“As First Direct was a radical step change in banking – the antithesis of a conventional bank – we were adamant the communications had to reflect that,” says Chaldecott.
He recalls a conversation with Jarvis: “He said rather than end up in the middle ground like a lot of competitors, First Direct should either communicate in a 0% way, which is black and white, functional, no-nonsense, very straight, or in a 100% way, so the opposite end of the spectrum, very colourful, witty, irreverent,” he explains. “We decided on a way to do both.”
First Direct launched on 1 October 1989 to much fanfare – on a Sunday, when all its competitors were shut. While the functional aspect of the bank played out in print with an ad explaining what consumers could now do on a Sunday thanks to First Direct – agree an overdraft, get a mortgage, etc, – out-of-home and TV advertising took on the “100% way”.
Outdoor ads featured very little factual information, instead using pictures of mundane, everyday objects like a red washing basket or a row of empty milk bottles, alongside lines such as ‘banking without branches – it’s extraordinary’ and ’24hr person-to-person banking – it’s extraordinary’.
“Rather than use extraordinary images like a picture of the universe to say this bank is extraordinary, we used common household objects and did it that way. A lot of the industry were quite bemused by what we were trying to do,” says Chaldecott.
The brand’s TV debut was equally provocative. It launched with a one-off ad purporting to be from the year 2010, which interrupted an ad for Audi – a move that was pre-agreed with the auto maker.
“The screen went a bit wobbly, almost like your TV had been hacked – not a word used often back then – and then this woman appeared and talked about celebrating the 21st anniversary of First Direct,” recalls Chaldecott.
This was followed a week later by another TV advertising first. First Direct synced two different commercials on ITV and Channel 4 – one positive, one negative – which were introduced by actress Charlotte Rampling who told viewers to choose which version they wanted to watch.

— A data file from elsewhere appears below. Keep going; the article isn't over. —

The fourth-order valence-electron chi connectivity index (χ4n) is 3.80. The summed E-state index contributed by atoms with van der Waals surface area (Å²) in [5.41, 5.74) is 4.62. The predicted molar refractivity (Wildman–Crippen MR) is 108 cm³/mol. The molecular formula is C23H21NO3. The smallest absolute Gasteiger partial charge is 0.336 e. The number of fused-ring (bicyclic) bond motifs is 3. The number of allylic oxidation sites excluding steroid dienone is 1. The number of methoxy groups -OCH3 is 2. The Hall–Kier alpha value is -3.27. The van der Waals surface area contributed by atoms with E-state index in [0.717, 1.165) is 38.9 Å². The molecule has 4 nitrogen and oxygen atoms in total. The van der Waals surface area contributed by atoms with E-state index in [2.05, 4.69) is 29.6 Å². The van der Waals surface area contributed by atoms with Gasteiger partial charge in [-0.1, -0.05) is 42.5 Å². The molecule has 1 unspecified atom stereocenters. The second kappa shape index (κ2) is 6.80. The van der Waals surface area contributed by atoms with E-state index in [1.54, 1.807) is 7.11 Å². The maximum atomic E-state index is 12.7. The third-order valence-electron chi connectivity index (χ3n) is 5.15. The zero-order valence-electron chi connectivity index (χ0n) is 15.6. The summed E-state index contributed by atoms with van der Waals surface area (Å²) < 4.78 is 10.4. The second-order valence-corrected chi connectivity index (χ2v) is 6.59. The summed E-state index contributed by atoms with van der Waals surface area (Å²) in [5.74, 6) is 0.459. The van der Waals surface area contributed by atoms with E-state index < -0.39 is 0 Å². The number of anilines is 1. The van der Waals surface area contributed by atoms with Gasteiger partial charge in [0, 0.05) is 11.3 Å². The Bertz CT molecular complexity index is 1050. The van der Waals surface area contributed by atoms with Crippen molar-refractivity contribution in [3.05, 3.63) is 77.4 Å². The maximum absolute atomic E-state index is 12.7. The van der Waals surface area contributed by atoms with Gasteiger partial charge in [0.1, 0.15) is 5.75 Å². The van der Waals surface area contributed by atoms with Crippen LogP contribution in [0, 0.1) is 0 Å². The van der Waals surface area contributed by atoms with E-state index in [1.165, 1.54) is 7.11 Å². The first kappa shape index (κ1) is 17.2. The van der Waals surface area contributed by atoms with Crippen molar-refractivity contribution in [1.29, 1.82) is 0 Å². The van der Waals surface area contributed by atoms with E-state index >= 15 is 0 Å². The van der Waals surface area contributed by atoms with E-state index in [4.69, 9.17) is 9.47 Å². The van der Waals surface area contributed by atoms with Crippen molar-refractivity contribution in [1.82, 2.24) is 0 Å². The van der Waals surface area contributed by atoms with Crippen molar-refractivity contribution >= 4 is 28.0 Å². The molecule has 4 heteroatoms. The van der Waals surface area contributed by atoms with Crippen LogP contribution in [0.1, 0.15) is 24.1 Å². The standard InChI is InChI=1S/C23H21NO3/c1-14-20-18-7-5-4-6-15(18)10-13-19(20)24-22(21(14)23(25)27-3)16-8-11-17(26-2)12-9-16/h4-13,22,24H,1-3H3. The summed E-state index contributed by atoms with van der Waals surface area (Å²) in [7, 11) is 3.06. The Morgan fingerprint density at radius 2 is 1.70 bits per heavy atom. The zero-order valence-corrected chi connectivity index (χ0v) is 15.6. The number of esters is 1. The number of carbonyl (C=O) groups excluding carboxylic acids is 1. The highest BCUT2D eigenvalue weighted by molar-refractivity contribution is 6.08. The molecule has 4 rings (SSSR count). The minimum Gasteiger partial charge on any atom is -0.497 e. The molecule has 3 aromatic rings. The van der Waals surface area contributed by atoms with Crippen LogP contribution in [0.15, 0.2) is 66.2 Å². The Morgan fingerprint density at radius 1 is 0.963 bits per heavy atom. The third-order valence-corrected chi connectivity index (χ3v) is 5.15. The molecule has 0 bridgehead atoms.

The campaign was a huge success, with more than 1,000 enquiries made within the first 24 hours. But First Direct ran into a problem. Because there were only two points during the evening when ad breaks across ITV and Channel 4 coincided, its call centres couldn’t handle the volume.
“Within two weeks we decided we had to radically change [the ads]. At great expense we put them to one side and created 84 10-second commercials that could run throughout the afternoon and the evening that would make it much easier for the telephone staff to on-board customers,” says Chaldecott.
Within eight weeks of launching First Direct had the highest awareness of any UK bank, despite having on a quarter of the budget of the big players at the time.
First Direct’s vital statistics
- First Direct launched on 1 October 1989
- More than 1,000 calls enquiring about the bank were taken within the first 24 hours
- Within the first eight weeks, First Direct had the highest awareness of any UK bank
- First Direct acquired 200,000 customers in the first two years
- First Direct’s owner Midland was bought by HSBC in June 1992
- The bank gained its 500,000th customer in 1995
- It first made a profit in 1995 and has done every year since
- First Direct launched a PC banking service in 1997, text message banking in 1999 and internet banking in 2000
- Today, First Direct has 1.45 million customers